It is time for me to think again …
… about Advent.
For most people, if we think of Advent at all, we think about Advent calendars, where we open a small box each day for the candy inside. They line themselves up to get us ready for Christmas Day, and perhaps the small candy itself is only preparing our stomachs for the Christmas Feast to come.
Yet, if we relegate Advent to that calendar with candy, we have missed out on an opportunity for a spiritual awakening.
Yes, Advent is the four-week period before Christmas. Within liturgical traditions, it also begins a new church year. Yes, Advent is about waiting and preparation. But waiting and preparing for what?
I confess that I too often have been guilty of viewing Advent only with “Christmas lenses.” I saw Advent as a time of waiting, but a waiting for the birth to happen, a waiting for Christmas. I treated Advent like the eighth month of pregnancy, when the only thing you can think about is, “When is this baby finally going to arrive?”
But Advent invites us even more to prepare for the Second Coming of Jesus. Advent joyfully anticipates a time when all things will be made new. Advent invites us to prepare our lives to be aligned with God’s inbreaking Reign.
Advent invites us to join in where we see the Spirit at work, where God is preparing a way. When we see works of love, peace, mercy, and justice, we join in and declare, “Oh come, oh come, Emmanuel ….”
Advent invites us to look beyond the cynicism and despair of the world and to see where hope is breaking through. We do not have to be defined by hatred and division. We look to the God who loves us and makes us one. And when we see how the former things are passing away and the new is coming, we sing once again, “Oh come, Oh come, Emmanuel ….”
Advent invites us to see the world in a new way. When we are tempted to see the world in despair, Advent invites us to see God’s hope for the world. When we are tempted to see the brokenness of the world, Advent invites us to see God’s healing and wholeness. When we are tempted to see the division in the world, Advent invites us to God’s unity. When we are tempted to see hatred and exclusion, Advent invites us to see God’s all-inclusive, unconditional love. And even knowing that all this will never completely be fulfilled in our lifetime, even so we pray, “Oh come, oh come, Emmanuel ….”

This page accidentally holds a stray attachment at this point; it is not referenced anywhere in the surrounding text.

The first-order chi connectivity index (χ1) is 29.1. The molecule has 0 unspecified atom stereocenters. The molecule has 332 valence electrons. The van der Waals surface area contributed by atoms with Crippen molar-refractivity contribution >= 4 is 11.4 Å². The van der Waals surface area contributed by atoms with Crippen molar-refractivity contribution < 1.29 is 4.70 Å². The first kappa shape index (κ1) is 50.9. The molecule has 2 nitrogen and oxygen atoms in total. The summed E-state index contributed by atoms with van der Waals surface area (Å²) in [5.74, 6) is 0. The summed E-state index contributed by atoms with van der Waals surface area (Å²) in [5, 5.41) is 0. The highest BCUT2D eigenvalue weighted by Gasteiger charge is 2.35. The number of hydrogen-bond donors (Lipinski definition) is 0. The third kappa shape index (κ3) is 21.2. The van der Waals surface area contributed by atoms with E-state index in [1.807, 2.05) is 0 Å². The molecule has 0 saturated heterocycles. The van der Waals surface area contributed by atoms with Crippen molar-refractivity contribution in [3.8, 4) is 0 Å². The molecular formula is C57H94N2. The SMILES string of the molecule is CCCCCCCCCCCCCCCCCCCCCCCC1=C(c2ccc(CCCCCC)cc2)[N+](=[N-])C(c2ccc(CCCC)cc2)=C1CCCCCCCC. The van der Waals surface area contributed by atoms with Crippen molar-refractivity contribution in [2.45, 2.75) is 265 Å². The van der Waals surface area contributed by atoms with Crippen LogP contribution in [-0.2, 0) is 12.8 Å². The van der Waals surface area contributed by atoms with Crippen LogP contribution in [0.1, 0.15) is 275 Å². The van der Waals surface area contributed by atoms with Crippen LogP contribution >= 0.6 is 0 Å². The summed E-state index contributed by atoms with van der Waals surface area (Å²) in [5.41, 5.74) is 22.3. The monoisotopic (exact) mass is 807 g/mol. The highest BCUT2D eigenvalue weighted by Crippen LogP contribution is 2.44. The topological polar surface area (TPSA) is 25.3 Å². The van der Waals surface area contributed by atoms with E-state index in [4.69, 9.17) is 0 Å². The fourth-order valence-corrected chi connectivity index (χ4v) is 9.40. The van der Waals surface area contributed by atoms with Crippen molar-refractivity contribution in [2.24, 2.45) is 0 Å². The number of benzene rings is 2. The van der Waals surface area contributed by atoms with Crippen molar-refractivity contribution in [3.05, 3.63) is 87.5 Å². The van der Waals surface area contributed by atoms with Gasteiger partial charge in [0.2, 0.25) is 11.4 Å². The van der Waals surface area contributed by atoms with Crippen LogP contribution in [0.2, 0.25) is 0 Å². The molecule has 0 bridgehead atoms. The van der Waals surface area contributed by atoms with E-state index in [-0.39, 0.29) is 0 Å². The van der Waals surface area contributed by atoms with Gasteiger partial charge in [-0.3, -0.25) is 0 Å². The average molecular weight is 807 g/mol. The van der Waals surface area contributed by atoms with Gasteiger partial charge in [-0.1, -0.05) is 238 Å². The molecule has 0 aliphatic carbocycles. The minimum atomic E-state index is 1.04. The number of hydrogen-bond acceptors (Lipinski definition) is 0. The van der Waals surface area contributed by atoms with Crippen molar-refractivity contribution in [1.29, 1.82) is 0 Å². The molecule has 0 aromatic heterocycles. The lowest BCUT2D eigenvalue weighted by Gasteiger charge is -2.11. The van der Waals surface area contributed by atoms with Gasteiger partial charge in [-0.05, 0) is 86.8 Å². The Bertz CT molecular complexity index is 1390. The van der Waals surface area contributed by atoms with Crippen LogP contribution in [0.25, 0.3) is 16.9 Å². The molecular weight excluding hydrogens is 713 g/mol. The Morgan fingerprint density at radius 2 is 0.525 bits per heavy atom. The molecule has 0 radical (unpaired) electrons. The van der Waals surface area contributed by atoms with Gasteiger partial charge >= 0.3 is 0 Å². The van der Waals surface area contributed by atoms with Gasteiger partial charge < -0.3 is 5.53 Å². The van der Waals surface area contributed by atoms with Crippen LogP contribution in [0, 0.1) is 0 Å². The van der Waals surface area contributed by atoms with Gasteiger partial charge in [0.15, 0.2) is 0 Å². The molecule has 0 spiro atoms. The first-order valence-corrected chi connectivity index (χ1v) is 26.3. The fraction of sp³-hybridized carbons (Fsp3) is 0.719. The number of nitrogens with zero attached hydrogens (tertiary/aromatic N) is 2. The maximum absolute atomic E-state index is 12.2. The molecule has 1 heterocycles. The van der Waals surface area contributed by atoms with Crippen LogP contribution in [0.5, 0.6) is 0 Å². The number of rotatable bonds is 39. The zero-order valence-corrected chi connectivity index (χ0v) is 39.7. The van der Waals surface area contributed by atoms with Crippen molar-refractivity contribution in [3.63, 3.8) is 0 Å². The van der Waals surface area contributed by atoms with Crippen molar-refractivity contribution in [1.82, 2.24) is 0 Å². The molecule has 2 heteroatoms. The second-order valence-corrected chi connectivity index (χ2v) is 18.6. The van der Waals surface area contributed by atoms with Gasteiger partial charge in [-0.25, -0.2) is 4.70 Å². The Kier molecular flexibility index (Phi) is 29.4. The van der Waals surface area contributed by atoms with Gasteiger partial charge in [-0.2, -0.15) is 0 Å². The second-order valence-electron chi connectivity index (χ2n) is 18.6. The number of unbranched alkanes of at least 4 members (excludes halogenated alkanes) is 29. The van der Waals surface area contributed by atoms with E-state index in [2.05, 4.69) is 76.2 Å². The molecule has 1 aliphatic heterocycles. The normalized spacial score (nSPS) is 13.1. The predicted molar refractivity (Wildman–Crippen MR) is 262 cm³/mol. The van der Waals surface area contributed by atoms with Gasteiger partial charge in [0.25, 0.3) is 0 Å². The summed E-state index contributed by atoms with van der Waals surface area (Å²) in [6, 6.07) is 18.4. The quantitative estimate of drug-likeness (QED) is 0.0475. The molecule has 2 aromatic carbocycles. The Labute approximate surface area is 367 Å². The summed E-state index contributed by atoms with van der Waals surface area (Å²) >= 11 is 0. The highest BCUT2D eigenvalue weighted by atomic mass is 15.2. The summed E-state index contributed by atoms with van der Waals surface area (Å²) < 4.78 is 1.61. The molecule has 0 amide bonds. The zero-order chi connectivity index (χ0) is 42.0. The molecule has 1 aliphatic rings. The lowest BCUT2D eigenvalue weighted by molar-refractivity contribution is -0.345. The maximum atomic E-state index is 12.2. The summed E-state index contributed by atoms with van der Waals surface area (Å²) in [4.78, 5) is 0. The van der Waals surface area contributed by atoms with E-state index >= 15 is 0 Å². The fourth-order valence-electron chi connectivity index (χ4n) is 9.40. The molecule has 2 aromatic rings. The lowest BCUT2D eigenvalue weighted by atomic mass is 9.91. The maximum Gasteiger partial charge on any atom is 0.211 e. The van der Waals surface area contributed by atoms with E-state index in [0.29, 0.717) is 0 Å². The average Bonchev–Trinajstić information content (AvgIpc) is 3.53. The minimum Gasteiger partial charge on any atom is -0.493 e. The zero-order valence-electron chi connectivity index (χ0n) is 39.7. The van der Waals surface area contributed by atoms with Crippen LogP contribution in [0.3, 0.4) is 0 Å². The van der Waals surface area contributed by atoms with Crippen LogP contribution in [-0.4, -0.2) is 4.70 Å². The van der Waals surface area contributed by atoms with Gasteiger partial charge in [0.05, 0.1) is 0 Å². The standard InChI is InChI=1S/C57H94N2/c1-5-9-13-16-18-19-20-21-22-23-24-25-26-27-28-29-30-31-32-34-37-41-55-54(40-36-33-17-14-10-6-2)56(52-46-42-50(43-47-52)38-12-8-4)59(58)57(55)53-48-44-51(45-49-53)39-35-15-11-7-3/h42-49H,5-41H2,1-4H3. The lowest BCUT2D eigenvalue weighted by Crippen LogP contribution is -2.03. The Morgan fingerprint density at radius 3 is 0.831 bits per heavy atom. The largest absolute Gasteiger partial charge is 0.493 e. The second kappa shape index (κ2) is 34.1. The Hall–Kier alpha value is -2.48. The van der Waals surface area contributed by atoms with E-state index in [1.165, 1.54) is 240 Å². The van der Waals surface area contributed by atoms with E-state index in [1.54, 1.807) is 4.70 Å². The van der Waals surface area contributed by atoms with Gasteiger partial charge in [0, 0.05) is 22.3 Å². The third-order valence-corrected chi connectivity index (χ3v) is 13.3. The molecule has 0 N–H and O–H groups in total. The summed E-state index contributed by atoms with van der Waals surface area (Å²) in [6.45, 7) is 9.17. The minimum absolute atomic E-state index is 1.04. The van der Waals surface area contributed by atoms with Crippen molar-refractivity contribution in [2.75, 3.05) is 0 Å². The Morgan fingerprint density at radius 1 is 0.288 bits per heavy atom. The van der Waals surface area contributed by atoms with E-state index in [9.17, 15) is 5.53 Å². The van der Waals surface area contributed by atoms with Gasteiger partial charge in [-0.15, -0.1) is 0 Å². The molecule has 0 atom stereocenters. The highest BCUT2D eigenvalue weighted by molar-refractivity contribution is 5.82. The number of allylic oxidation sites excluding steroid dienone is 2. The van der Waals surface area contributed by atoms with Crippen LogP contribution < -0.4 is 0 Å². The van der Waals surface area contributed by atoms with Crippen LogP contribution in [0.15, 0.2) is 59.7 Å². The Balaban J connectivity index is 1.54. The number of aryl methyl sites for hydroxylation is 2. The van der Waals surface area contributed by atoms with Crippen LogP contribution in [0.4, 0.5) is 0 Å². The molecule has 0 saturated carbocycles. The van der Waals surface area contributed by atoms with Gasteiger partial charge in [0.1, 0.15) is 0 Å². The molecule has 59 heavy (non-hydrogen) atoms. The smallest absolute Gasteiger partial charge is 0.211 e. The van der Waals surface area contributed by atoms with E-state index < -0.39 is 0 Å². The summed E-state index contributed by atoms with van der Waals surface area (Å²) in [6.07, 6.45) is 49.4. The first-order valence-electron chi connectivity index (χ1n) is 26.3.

Advent also invites us to see that Jesus not only came two thousand years ago. Jesus will not only come again sometime in the future. Jesus comes to us each and every day. Sometimes Jesus comes in expected ways. Jesus comes to us in worship, in prayer, in communion, in baptism. But then – just like that manger so long ago – Jesus also comes in unexpected ways. Jesus comes in a sunset. Jesus comes in a smile of a stranger or a hug from a loved one. Jesus comes when we help someone. Jesus comes when we receive help from others. Sometimes Jesus is revealed in a moment of quiet that overwhelms us. And as we keep our eyes and our hearts open to the countless ways that Jesus is revealed, we live out the prayer, “Oh come, oh come, Emmanuel ….”
So in this season of Advent, let us move away from simply awaiting the birth of Christmas. Let us instead embrace the next Coming of Christ and how our lives are transformed in anticipation of it.